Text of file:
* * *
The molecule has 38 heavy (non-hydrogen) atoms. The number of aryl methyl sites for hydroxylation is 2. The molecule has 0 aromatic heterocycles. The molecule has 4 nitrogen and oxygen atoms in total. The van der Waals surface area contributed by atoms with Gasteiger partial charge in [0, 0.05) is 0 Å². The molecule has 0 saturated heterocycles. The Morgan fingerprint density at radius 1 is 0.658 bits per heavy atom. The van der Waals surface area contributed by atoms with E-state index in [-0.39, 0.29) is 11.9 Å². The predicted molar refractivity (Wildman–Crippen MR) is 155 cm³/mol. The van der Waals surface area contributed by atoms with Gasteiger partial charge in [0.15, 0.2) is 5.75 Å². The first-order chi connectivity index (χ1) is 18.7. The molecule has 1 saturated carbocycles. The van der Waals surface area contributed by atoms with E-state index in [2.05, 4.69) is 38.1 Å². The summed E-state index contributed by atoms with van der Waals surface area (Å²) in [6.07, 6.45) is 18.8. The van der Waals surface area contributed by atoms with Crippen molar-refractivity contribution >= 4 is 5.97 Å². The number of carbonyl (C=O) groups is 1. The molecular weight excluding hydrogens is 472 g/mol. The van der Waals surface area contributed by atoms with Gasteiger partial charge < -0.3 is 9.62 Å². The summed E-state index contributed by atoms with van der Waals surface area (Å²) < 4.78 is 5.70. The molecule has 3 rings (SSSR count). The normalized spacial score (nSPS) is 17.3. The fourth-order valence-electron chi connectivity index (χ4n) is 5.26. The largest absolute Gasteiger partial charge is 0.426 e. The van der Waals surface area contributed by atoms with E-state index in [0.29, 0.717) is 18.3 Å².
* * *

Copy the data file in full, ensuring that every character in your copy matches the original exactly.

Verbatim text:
The molecule has 38 heavy (non-hydrogen) atoms. The number of aryl methyl sites for hydroxylation is 2. The molecule has 0 aromatic heterocycles. The molecule has 4 nitrogen and oxygen atoms in total. The van der Waals surface area contributed by atoms with Gasteiger partial charge in [0, 0.05) is 0 Å². The molecule has 0 saturated heterocycles. The Morgan fingerprint density at radius 1 is 0.658 bits per heavy atom. The van der Waals surface area contributed by atoms with E-state index in [-0.39, 0.29) is 11.9 Å². The predicted molar refractivity (Wildman–Crippen MR) is 155 cm³/mol. The van der Waals surface area contributed by atoms with Gasteiger partial charge in [0.15, 0.2) is 5.75 Å². The first-order chi connectivity index (χ1) is 18.7. The molecule has 1 saturated carbocycles. The van der Waals surface area contributed by atoms with E-state index in [2.05, 4.69) is 38.1 Å². The summed E-state index contributed by atoms with van der Waals surface area (Å²) in [6.07, 6.45) is 18.8. The van der Waals surface area contributed by atoms with Crippen molar-refractivity contribution >= 4 is 5.97 Å². The number of carbonyl (C=O) groups is 1. The molecular weight excluding hydrogens is 472 g/mol. The van der Waals surface area contributed by atoms with Gasteiger partial charge < -0.3 is 9.62 Å². The summed E-state index contributed by atoms with van der Waals surface area (Å²) < 4.78 is 5.70. The molecule has 3 rings (SSSR count). The normalized spacial score (nSPS) is 17.3. The fourth-order valence-electron chi connectivity index (χ4n) is 5.26. The largest absolute Gasteiger partial charge is 0.426 e. The van der Waals surface area contributed by atoms with E-state index in [0.29, 0.717) is 18.3 Å².